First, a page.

The atmosphere was friendly and inclusive, even if the themes were challenging, and the presentations were rich and thought-provoking.

Whose canon?

The idea of canon – the body of texts regarded as ‘core’ or ‘important’ – was central to the discussion:

  • Is a Southern Canon (in opposition to the Western one) even possible?
  • If possible, is it desirable?
  • Who shapes the canon?
  • Who gains from the canon, and who loses out?
  • What does a canon enable?
  • What are its dangers, and who might it exclude?

Who sets up the library of world literature?

Intan Paramaditha

Canon as emergent network

Ramon Guillermo shared some interesting research about networks of production and reception of South-East Asian literature between major cities, and I think this idea is fruitful with respect to the canon itself: canon as a dynamic network of texts and readers. Books gain prominence (‘become more canonical’) in the network through connection to readers and other books. Readers and writers draw themselves into the conversation by latching onto books, pulling themselves in and re-configuring the network as they go by drawing new connections between books and readers – often by the simple act of saying “you should read this – it’s great.”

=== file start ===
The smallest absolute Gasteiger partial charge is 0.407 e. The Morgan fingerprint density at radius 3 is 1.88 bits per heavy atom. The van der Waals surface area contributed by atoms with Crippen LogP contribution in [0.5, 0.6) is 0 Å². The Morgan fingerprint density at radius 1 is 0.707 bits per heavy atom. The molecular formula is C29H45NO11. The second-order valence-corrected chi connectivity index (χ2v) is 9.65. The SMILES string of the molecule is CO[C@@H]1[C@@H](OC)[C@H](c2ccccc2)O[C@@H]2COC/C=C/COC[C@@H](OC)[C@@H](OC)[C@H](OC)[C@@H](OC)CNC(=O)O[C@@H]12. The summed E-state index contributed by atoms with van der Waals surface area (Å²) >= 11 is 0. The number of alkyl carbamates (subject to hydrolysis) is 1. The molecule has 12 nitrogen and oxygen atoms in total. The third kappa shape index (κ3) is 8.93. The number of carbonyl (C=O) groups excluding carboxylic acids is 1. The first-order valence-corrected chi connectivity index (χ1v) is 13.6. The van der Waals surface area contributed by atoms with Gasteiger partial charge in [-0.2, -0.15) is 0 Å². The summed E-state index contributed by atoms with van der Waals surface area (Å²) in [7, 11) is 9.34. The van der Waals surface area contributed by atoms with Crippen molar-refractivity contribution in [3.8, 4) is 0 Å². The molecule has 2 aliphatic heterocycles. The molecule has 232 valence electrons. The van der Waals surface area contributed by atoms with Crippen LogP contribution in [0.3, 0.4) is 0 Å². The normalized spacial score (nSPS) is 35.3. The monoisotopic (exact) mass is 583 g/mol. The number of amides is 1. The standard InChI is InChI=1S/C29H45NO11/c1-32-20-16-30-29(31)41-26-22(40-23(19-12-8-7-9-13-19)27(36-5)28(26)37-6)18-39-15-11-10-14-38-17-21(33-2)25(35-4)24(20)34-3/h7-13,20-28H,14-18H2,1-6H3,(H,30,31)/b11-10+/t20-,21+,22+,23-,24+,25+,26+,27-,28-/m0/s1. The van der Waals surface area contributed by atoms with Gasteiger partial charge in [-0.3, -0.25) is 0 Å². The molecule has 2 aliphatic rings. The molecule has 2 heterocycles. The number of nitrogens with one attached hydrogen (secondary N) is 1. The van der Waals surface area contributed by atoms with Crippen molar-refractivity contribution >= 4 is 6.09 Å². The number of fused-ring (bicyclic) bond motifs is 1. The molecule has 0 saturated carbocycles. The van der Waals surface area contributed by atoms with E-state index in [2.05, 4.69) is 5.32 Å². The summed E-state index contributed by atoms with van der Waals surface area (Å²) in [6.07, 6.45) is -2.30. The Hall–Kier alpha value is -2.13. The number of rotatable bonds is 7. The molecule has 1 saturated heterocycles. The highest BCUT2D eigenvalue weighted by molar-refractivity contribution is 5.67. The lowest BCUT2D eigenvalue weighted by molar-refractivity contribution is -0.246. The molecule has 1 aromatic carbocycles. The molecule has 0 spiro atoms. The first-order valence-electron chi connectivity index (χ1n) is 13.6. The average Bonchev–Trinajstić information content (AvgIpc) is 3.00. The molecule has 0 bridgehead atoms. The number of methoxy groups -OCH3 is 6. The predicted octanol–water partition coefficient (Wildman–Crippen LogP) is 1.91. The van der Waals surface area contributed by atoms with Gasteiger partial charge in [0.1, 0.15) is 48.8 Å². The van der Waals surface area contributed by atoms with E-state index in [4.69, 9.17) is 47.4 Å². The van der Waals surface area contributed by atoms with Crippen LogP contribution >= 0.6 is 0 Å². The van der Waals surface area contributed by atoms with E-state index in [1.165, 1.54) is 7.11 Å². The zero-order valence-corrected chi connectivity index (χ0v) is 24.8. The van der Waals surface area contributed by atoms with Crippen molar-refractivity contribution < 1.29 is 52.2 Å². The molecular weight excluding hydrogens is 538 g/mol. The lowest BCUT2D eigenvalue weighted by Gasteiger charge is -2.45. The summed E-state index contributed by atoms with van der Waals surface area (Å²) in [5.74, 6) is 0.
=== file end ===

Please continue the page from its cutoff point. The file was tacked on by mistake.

No-one makes the canon. We can take a snapshot of it in time, but we can’t freeze it or control it (though people have tried, even succeeded – for a while).

Canon as fence

From the edge of the network, the canon looks like a fence. Connections – or rather, connections involving you – are few and tentative. It’s hard to be heard. There may even be influential voices talking over you, directing attention elsewhere, unpicking your connections.

There isn’t a way to ‘fix’ these voices – the very fact of their being so wrong from where we’re standing means that they don’t matter. The answer to being on the edge of the network is to strengthen the parts of the network that matter to you – your conversations, your books… talk to the people who get it, and not worry about the rest. If your contribution resonates – if it speaks to enough books and people in the net – it will route itself around points of resistance (like packet-switched data), tie you closer into the network and – either quickly, or slowly (it may be that someone else makes the connections for you after you’ve died in obscurity) – you’ll find yourself somewhere in the canon.** Other people may not like you being there, but that’s fine – it’s not for them (and they’re probably not for you).